Punjabi University, India
Dr. Gurpreet Kaur did her Ph.D. from Department of Pharmaceutical Sciences and Drug Research, Punjabi University, Patiala, Punjab, India. She is presently serving as Associate Professor in the Department of Pharmaceutics, Punjabi University, Patiala. She has 14 years of teaching and research experience. She has published 20 research papers, and has authored two books. She has presented her work. Her main areas of research are colon targeting and bioadhesive drug delivery systems.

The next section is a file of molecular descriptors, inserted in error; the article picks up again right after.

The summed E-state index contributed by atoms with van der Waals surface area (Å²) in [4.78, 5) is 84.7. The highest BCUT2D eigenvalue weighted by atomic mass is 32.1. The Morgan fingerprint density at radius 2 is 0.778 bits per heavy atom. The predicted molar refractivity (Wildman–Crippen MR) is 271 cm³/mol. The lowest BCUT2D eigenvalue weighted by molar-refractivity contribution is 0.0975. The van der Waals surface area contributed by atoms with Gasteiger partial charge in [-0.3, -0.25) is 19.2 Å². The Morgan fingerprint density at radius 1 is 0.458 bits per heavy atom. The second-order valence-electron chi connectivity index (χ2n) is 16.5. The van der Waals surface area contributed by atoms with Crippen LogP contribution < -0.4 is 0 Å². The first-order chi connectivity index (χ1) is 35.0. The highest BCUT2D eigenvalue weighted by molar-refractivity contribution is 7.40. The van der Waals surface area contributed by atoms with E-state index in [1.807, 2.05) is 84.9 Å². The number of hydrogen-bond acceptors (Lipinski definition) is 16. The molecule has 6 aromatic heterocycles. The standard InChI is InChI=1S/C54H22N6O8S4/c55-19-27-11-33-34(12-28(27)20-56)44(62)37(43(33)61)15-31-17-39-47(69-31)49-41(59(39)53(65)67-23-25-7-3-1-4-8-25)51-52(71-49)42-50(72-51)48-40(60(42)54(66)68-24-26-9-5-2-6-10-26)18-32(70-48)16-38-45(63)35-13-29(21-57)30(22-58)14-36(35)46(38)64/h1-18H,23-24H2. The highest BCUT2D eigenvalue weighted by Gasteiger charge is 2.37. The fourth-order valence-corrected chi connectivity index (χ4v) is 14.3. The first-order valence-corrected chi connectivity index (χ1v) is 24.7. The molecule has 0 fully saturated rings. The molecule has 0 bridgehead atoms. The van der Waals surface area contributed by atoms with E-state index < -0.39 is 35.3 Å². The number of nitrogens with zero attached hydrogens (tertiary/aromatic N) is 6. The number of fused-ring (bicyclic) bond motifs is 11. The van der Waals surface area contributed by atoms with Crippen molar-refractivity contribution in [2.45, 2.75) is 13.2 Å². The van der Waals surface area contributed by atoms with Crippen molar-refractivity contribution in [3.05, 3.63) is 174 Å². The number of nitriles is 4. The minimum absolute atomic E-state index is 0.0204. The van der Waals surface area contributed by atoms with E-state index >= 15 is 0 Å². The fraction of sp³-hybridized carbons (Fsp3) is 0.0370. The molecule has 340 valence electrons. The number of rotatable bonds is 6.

Polysaccharides are the polymers of monosaccharides (sugar). They are found in abundance, have wide availability, are inexpensive and are generally regarded as safe (GRAS). Natural polysaccharides are now extensively used for the development of solid dosage forms for delivery of drug to the colon. The rationale for the development of a polysaccharide based delivery system for colon is the presence of large amounts of polysaccharidases in the human colon as the colon is inhabited by a large number and variety of bacteria (mainly Bacteroides and Bifidobacteria)that secrete many enzymes e.g. β-D-glucosidase, β-D-galactosidase, amylase, pectinase, xylanase, β-D-xylosidase, dextranase, etc. These polysaccharidases act upon the polysaccharides and break them into simple saccharides. A large number of polysaccharides such as pectin, chitosan, chondroitin sulphate, inulin, guar gum and locust bean gum have been demonstrated for their potential in demonstrating colon specific delivery. Various approaches utilizing polysaccharides for colon-specific delivery are coating of the drug core with polysaccharides alone or their interpolymer complexes, embedding of the drug in biodegradable polysaccharide matrix or formulation of drug-polysaccharide conjugate. The present talk will focus on the use of various polysaccharides and their interpolymer complexes, the characterization of these complexes for targeting of drugs to colon.